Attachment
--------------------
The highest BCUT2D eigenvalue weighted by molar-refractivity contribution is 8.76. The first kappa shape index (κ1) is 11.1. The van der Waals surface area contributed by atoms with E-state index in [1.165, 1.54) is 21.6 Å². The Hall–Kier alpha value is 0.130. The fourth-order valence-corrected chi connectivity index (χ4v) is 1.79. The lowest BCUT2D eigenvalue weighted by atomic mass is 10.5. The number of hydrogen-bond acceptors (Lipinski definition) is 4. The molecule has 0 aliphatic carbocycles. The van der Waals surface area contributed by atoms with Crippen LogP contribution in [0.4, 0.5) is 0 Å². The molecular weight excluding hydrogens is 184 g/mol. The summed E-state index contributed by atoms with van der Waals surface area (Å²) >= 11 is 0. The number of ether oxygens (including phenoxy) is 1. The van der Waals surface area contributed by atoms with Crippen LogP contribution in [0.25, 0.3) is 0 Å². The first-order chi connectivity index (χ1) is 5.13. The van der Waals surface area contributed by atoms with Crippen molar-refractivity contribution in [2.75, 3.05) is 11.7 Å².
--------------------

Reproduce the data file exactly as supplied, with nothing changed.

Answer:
The highest BCUT2D eigenvalue weighted by molar-refractivity contribution is 8.76. The first kappa shape index (κ1) is 11.1. The van der Waals surface area contributed by atoms with E-state index in [1.165, 1.54) is 21.6 Å². The Hall–Kier alpha value is 0.130. The fourth-order valence-corrected chi connectivity index (χ4v) is 1.79. The lowest BCUT2D eigenvalue weighted by atomic mass is 10.5. The number of hydrogen-bond acceptors (Lipinski definition) is 4. The molecule has 0 aliphatic carbocycles. The van der Waals surface area contributed by atoms with Crippen LogP contribution in [0.4, 0.5) is 0 Å². The molecular weight excluding hydrogens is 184 g/mol. The summed E-state index contributed by atoms with van der Waals surface area (Å²) >= 11 is 0. The number of ether oxygens (including phenoxy) is 1. The van der Waals surface area contributed by atoms with Crippen LogP contribution in [0.25, 0.3) is 0 Å². The first-order chi connectivity index (χ1) is 5.13. The van der Waals surface area contributed by atoms with Crippen molar-refractivity contribution in [2.75, 3.05) is 11.7 Å².